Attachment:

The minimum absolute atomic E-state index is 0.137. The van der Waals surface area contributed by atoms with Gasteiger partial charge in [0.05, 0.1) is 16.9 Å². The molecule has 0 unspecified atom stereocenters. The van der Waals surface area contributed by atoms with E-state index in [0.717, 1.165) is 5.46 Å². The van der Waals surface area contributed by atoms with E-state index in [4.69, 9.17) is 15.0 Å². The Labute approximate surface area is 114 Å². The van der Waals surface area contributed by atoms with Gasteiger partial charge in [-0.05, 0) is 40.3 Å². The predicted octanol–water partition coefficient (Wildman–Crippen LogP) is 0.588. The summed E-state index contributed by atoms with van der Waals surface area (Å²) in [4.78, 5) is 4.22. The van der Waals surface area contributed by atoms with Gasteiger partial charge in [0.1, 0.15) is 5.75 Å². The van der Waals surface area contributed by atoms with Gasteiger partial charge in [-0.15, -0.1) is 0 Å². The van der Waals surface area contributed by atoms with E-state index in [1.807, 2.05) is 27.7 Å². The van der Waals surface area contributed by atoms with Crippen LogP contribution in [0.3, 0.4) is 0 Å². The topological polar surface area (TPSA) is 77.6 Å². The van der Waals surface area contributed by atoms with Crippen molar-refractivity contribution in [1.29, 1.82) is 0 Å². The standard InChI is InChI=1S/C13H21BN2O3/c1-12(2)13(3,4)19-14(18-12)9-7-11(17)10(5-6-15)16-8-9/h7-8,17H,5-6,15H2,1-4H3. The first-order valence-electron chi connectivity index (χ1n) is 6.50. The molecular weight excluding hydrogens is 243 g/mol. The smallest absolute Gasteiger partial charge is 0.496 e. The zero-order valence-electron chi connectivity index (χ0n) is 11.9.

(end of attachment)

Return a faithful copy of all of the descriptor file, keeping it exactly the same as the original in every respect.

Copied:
The minimum absolute atomic E-state index is 0.137. The van der Waals surface area contributed by atoms with Gasteiger partial charge in [0.05, 0.1) is 16.9 Å². The molecule has 0 unspecified atom stereocenters. The van der Waals surface area contributed by atoms with E-state index in [0.717, 1.165) is 5.46 Å². The van der Waals surface area contributed by atoms with E-state index in [4.69, 9.17) is 15.0 Å². The Labute approximate surface area is 114 Å². The van der Waals surface area contributed by atoms with Gasteiger partial charge in [-0.05, 0) is 40.3 Å². The predicted octanol–water partition coefficient (Wildman–Crippen LogP) is 0.588. The summed E-state index contributed by atoms with van der Waals surface area (Å²) in [4.78, 5) is 4.22. The van der Waals surface area contributed by atoms with Gasteiger partial charge in [0.1, 0.15) is 5.75 Å². The van der Waals surface area contributed by atoms with Gasteiger partial charge in [-0.15, -0.1) is 0 Å². The van der Waals surface area contributed by atoms with E-state index in [1.807, 2.05) is 27.7 Å². The van der Waals surface area contributed by atoms with Crippen LogP contribution in [0.3, 0.4) is 0 Å². The topological polar surface area (TPSA) is 77.6 Å². The van der Waals surface area contributed by atoms with Crippen molar-refractivity contribution in [1.29, 1.82) is 0 Å². The standard InChI is InChI=1S/C13H21BN2O3/c1-12(2)13(3,4)19-14(18-12)9-7-11(17)10(5-6-15)16-8-9/h7-8,17H,5-6,15H2,1-4H3. The first-order valence-electron chi connectivity index (χ1n) is 6.50. The molecular weight excluding hydrogens is 243 g/mol. The smallest absolute Gasteiger partial charge is 0.496 e. The zero-order valence-electron chi connectivity index (χ0n) is 11.9.